Orange, the Dutch were engaged in a war of
independence. One of the issues in this war became
freedom of religion. During the mid sixteenth
century Calvinist churches were organised
for Dutch refugees in London, Emden and the
Palatinate. However, all longed for the day that
Calvinists could live in peace in their own land and
organise church life in the Lowlands proper.
In parts of Flanders French speaking churches
had been organised, meeting for the first time
in 1563 at the Synod of Armentieres. Here the
Belgic Confession was adopted as articulating
the confessional identity of the church. Building
on the experience of the Flemish Francophone
churches, as well as that of individuals coming from
stays in Switzerland and the refugee churches,
a meeting was held in 1568 of leading Dutch
Calvinists. This convent of Wezel paved the way
for the organisation of the Reformed Church in
the Lowlands. The first proper synod was held
n About the author:
Rev. R.C. (Karlo) Janssen (*1972) grew up in Australia and is a graduate of the Theological
College of the CanRC. At present he is serving as minister in the GK(v) in Hoek and
working on a Ph.D. on confessional subscription. He has served as assistant secretary for
the ICRC between 1997 and 2002 and is the general secretary of deputies BBK.
in Emden 1571, and in 1574, 1578, 1581 and 1586
further synods followed on Dutch soil. Besides
the Belgic Confession, the Heidelberg Catechism
became popular, though officially also the Genevan
Catechism was used. Each synod also refined the
church government system. Key figures in these
early years were J. a Lasco, M. Micron, P. Datheen,
G. van der Heyden, and M. van St. Aldegonde. Thus
the Dutch Reformed Church was beginning to take
Hervormd and gereformeerd.
The Dutch terms hervormd and gereformeerd
both translate into English as ‘reformed’.
Hervormd has a Germanic origin, gereformeerd
has a Latin origin. Prior to 1816 the Dutch
Reformed Church was referred to variously as the
Hervormde Kerk and the Gereformeerde Kerk.
After 1816 the term Hervormd was reserved for the
church, the term gereformeerd came to designate
Canons of Dort
The Dutch Reformed Church had, however, a
serious battle with false doctrine on their hands.
Already in the early days it became clear that
not all were fully in agreement with the adopted
confessional standards: the Belgic Confession and
the Heidelberg Catechism or Genevan Catechism.
The debates found a focal point in differences
between two professors in Leiden: F. Gomarus
and J. Arminius. These debates led to the State
convoking a general synod at which the issues
could be settled. This General Synod of Dordrecht
1618-19 marks a milestone in Dutch church history.
First, it formulated a reaction to the teachings
of J. Arminius on the issue of God’s election to
salvation, thus creating a third confessional
standard: the Canons of Dort. Second, it drew up a
standard church order (book of government). Third,
it commissioned the translating of Scripture into
the Dutch language (accomplished in 1637 with the
publication of the Staten Vertaling). The General
As the shield illustrates,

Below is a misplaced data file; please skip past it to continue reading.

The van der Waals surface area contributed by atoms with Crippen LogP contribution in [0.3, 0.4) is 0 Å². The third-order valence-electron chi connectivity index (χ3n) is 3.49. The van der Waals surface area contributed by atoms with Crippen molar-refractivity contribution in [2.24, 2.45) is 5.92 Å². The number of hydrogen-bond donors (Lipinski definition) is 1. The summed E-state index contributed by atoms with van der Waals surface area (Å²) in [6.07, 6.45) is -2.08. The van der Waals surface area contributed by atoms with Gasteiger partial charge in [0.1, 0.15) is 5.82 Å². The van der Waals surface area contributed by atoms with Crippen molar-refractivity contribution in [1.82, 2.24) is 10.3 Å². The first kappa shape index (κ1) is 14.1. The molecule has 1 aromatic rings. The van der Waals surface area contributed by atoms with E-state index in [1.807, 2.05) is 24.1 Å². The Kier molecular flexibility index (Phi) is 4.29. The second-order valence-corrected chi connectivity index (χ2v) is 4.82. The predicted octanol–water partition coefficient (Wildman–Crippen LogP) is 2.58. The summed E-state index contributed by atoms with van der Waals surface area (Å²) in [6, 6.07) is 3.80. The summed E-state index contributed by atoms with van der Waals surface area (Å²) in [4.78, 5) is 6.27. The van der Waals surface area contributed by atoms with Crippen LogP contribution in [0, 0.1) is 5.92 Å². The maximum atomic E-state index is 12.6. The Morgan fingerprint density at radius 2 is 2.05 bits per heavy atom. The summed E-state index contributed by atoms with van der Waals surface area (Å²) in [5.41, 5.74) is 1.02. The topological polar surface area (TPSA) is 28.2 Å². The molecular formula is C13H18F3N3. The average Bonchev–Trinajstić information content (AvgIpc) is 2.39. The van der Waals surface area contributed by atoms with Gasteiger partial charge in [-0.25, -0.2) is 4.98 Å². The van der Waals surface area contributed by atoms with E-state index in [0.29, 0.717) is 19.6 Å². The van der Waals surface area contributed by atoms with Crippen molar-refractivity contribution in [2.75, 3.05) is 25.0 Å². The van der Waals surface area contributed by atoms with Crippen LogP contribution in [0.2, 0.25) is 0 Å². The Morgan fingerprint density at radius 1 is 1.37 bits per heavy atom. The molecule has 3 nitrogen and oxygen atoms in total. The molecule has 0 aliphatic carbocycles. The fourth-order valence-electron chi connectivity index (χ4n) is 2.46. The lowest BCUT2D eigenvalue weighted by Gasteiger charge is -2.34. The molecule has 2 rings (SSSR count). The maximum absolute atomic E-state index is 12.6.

the CGK and NGK work
together in Lelystad.
Photo: P.G.B. de Vries
Synod of Dordrecht 1618-19 is thus for Dutch
Calvinists what the Westminster Assembly is for
English speaking Calvinists.
However, interference of the state authorities
meant that church life did not become what
Dordrecht had envisaged. On the one hand,
confessional orthodoxy was assured, not only
via a subscription form for ministers, but also
via placards issued by national and provincial
authorities. Though not the state church, the
Calvinist church was the privileged church.
However, because the country was in fact a
confederation of independent provinces, and
the political environment was one of provincial
sovereignty, national synods were forbidden.
Between 1619 and 1795, when the short period of
French domination began, there was not really
a single Dutch Reformed church, but seven or
eight independent church federations exercising
cooperation to various degrees with each other.
Some of these federations were organised
provincially, some (again for political reasons),
only through the ‘classis’ (local area) bodies. The
extent to which the measures proclaimed by
General Synod of Dordrecht 1618-19 were executed
depended mainly on the position of the provincial
and local governments.
For this reason there was, organisationally
speaking, little change in the Dutch Reformed
Church between 1619 and 1795. There were
doctrinal battles, such as that between Voetius and
Cocceius, but a synod never decided such issues.
There were doctrinal discipline cases – such as
those surrounding the B. Bekker, H. A. Roëll, and
J. Vlak, which even led to the classis Walcheren
formulating a separate doctrinal statement known
as the Articles of Walcheren – but a clear definitive
stance could never be taken nationally. In name
the government was Calvinist, in practice it proved
more frequently to be humanist of a religiously
During the late eighteenth century the political
pendulum swung to centralism, increasing
the powers of the house of Orange. A counter
movement arose and gained the upper hand:
in 1795 the Batavian Republic was proclaimed,